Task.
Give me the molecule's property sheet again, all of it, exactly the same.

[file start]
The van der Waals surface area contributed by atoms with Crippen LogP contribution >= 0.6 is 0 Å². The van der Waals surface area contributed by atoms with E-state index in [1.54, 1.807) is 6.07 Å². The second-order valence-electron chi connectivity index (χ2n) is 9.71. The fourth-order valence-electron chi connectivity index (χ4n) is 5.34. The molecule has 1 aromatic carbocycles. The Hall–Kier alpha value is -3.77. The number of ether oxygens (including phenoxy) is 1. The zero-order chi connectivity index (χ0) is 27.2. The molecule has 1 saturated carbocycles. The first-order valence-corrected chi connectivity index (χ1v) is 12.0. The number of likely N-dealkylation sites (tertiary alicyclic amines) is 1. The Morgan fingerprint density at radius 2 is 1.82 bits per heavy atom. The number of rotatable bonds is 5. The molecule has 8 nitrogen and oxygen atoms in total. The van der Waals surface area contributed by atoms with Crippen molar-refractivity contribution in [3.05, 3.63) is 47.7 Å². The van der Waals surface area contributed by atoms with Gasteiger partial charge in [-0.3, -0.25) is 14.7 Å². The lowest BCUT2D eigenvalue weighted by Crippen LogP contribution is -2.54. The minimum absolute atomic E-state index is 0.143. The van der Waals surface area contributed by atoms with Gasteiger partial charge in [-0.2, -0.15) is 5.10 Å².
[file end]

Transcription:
The van der Waals surface area contributed by atoms with Crippen LogP contribution >= 0.6 is 0 Å². The van der Waals surface area contributed by atoms with E-state index in [1.54, 1.807) is 6.07 Å². The second-order valence-electron chi connectivity index (χ2n) is 9.71. The fourth-order valence-electron chi connectivity index (χ4n) is 5.34. The molecule has 1 aromatic carbocycles. The Hall–Kier alpha value is -3.77. The number of ether oxygens (including phenoxy) is 1. The zero-order chi connectivity index (χ0) is 27.2. The molecule has 1 saturated carbocycles. The first-order valence-corrected chi connectivity index (χ1v) is 12.0. The number of likely N-dealkylation sites (tertiary alicyclic amines) is 1. The Morgan fingerprint density at radius 2 is 1.82 bits per heavy atom. The number of rotatable bonds is 5. The molecule has 8 nitrogen and oxygen atoms in total. The van der Waals surface area contributed by atoms with Crippen molar-refractivity contribution in [3.05, 3.63) is 47.7 Å². The van der Waals surface area contributed by atoms with Gasteiger partial charge in [-0.3, -0.25) is 14.7 Å². The lowest BCUT2D eigenvalue weighted by Crippen LogP contribution is -2.54. The minimum absolute atomic E-state index is 0.143. The van der Waals surface area contributed by atoms with Gasteiger partial charge in [-0.2, -0.15) is 5.10 Å².